Category: MBL in the News

20,000 Discoveries Under the Sea |CSMonitor.com

20,000 Discoveries Under the Sea |CSMonitor.com

In the Christian Science Monitor, Douglas Struck reports on the scientists, including MBL’s Julie Huber, who are unraveling mysteries of the deep ocean and in the process “finding new sources for food, drugs, and energy.” Read more …   Source: 20,000 discoveries under the sea – CSMonitor.com Caption: A Pelagia noctiluca, a type of jellyfish

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Scientists Just Doubled the Number of Known Contagious Cancers | The Washington Post

Scientists Just Doubled the Number of Known Contagious Cancers | The Washington Post

By Sarah Kaplan All along the western Canadian coast, mussels are dying. Their blobby bodies are swollen by tumors. The blood-like fluid that fills their interiors is clogged with malignant cells. They’re all sick with the same thing: cancer. And it seems to be spreading. For all its harrowing, terrifying damage, the saving grace of cancer has

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The Secret History of Bioluminescence | Hakai Magazine

The Secret History of Bioluminescence | Hakai Magazine

By Ferris Jabr In the late 1990s, marine biologist Steven Haddock paid a visit to fellow scientist Osamu Shimomura at his laboratory in Woods Hole, Massachusetts. The two researchers shared an obsession with bioluminescence: light produced by chemical reactions in the bodies of living things—most famously the firefly, but also in fungi and a multitude

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Your Mouth is Full of Bacteria Blooming. And it’s Beautiful | STAT News

Your Mouth is Full of Bacteria Blooming. And it's Beautiful |  STAT News

Spectacular images of microbial community structures in the human mouth by MBL’s Jessica Mark Welch are featured in this video produced by STAT News. Mark Welch collaborates with Gary Borisy of the Forsyth Institute to develop innovative ways to visualize microbial populations. See video and article here … .content-header SMBMBImages fo I Source: Your mouth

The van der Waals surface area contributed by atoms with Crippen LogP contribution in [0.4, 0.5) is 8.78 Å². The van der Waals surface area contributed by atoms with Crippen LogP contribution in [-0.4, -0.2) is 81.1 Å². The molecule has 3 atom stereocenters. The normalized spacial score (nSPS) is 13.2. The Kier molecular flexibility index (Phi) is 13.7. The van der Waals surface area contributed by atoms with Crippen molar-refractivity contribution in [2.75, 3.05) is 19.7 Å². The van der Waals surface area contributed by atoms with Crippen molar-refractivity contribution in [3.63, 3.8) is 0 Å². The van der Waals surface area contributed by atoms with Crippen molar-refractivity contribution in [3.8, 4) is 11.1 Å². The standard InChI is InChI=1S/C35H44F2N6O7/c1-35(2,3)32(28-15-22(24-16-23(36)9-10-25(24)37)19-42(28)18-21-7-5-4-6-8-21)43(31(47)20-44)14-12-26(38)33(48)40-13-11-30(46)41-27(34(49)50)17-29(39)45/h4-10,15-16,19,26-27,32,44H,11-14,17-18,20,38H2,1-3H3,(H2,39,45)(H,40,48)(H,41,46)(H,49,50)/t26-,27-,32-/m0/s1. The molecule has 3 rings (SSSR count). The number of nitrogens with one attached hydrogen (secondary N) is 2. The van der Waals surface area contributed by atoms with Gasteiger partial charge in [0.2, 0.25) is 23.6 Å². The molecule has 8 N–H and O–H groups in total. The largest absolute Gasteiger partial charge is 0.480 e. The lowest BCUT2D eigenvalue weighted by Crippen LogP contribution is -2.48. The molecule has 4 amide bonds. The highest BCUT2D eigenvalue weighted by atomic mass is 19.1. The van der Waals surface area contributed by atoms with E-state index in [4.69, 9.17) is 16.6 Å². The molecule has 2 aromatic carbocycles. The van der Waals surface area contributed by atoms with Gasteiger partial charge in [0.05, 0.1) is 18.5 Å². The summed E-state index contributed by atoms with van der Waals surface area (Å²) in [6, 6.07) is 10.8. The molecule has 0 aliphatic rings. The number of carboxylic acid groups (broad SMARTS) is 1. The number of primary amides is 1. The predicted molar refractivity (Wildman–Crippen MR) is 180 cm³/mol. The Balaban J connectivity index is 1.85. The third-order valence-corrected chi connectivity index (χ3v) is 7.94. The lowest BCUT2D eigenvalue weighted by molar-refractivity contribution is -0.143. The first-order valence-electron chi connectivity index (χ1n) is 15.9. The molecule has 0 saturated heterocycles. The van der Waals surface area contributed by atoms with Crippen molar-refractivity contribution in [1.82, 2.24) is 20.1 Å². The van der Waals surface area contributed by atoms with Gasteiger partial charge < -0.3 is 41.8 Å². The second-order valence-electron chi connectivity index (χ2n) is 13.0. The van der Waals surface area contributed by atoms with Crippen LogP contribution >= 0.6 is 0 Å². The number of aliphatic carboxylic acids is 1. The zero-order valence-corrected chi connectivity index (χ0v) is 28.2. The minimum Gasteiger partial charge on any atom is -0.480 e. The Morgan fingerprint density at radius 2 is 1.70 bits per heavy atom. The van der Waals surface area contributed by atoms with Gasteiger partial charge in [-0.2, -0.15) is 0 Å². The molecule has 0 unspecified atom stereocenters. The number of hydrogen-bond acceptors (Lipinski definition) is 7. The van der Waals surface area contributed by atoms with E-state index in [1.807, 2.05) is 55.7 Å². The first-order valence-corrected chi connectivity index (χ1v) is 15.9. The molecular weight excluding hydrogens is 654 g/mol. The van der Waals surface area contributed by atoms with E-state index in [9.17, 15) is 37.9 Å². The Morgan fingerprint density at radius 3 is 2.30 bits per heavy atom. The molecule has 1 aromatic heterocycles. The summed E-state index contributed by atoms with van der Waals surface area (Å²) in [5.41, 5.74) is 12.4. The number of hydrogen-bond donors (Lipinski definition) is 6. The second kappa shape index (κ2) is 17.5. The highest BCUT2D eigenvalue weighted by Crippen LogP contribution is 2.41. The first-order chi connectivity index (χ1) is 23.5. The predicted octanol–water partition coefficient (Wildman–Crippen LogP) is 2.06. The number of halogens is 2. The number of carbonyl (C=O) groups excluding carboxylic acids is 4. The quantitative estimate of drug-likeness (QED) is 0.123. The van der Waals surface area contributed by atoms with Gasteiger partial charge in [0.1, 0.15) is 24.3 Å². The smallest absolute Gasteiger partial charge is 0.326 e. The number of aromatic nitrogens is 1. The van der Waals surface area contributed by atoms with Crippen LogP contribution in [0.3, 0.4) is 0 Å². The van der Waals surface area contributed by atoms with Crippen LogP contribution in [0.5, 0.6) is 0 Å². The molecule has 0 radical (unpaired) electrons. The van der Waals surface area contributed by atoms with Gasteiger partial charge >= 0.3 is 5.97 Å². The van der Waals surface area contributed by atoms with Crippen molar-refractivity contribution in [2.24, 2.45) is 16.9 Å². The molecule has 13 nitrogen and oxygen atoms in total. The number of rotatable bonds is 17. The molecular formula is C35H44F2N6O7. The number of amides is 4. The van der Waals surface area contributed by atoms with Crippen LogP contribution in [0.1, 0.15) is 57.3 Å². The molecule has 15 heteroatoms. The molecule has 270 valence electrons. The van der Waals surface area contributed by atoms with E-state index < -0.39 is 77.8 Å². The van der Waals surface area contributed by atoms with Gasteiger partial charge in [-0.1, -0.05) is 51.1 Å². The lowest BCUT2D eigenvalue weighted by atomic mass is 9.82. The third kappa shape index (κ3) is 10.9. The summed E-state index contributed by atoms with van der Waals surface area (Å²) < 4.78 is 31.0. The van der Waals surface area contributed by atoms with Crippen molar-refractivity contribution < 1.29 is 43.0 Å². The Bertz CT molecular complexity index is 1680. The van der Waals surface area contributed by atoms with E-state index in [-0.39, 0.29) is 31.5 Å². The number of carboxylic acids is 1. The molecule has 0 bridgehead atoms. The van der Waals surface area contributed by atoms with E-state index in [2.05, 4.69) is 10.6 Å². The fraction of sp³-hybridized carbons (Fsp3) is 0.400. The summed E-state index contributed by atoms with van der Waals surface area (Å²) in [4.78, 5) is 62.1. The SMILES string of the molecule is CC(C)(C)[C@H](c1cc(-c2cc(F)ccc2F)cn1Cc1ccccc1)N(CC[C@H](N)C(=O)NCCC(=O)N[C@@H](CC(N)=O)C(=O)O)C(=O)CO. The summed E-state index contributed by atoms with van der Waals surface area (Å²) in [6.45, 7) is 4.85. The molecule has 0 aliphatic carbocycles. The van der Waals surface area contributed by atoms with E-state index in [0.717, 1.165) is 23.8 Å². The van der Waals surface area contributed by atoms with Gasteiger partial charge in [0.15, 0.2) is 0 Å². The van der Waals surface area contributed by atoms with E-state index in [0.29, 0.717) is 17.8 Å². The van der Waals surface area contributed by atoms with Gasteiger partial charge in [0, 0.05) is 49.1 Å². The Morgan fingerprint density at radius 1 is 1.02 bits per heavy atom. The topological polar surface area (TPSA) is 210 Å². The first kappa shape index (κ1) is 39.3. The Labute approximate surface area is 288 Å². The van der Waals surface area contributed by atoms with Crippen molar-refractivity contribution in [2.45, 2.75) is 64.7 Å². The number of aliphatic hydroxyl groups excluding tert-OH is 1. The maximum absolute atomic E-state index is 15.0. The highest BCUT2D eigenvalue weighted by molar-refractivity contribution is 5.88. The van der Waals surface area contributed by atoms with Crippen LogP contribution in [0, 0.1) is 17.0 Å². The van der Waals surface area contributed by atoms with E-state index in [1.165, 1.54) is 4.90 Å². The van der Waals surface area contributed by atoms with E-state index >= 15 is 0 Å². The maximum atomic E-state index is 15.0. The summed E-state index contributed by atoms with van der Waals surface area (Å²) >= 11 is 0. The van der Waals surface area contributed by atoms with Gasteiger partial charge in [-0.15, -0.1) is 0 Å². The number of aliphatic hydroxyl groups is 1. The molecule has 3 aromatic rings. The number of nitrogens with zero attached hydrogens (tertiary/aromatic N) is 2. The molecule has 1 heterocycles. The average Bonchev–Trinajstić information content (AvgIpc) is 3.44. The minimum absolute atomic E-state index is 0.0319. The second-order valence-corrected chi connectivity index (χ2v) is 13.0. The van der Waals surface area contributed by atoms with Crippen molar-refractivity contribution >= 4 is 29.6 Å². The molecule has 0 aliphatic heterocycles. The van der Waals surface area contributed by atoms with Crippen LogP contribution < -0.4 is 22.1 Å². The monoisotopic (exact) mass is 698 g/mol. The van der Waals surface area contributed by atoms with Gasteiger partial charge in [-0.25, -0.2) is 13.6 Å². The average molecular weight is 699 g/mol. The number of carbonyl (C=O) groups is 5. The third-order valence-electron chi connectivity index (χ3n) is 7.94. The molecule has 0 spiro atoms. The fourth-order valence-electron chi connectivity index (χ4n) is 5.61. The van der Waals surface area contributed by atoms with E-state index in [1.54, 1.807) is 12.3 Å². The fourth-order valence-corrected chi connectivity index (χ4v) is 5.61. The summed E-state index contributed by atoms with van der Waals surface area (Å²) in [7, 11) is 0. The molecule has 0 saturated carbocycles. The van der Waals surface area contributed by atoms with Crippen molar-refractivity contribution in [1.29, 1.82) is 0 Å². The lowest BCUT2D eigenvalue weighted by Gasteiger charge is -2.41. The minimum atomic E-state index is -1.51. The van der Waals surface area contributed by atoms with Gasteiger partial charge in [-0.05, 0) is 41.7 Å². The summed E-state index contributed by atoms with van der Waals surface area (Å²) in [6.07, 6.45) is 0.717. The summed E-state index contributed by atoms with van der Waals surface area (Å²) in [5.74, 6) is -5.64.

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Modern Research Might Redeem a Century-Old Theory: Our Arms and Legs Started as Gills | The Washington Post

Modern Research Might Redeem a Century-Old Theory: Our Arms and Legs Started as Gills | The Washington Post

By Sarah Kaplan In the 1870s, a German anatomist named Karl Gegenbaur had an idea. The gill arches of certain fish (gill arches are bony structures that support — you got it — the gills) had appendages that seemed to branch out like fingers. Perhaps, Gegenbaur theorized, these arches were the evolutionary precursor to fish fins and land-dwellers’ limbs. It

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Inky the Octopus Enthralls the World With His Escape | NPR-WBUR

Inky the Octopus Enthralls the World With His Escape | NPR-WBUR

The clever escape of Inky the octopus from a tank at the New Zealand National Aquarium had the world wondering about the intelligence of this 8-tentacled creature. MBL scientist Roger Hanlon, an expert on octopuses and other celphalopods, weighed in Inky’s disappearing act on NPR-WBUR.   Source: WBUR’s Here and Now program, April 14, 2016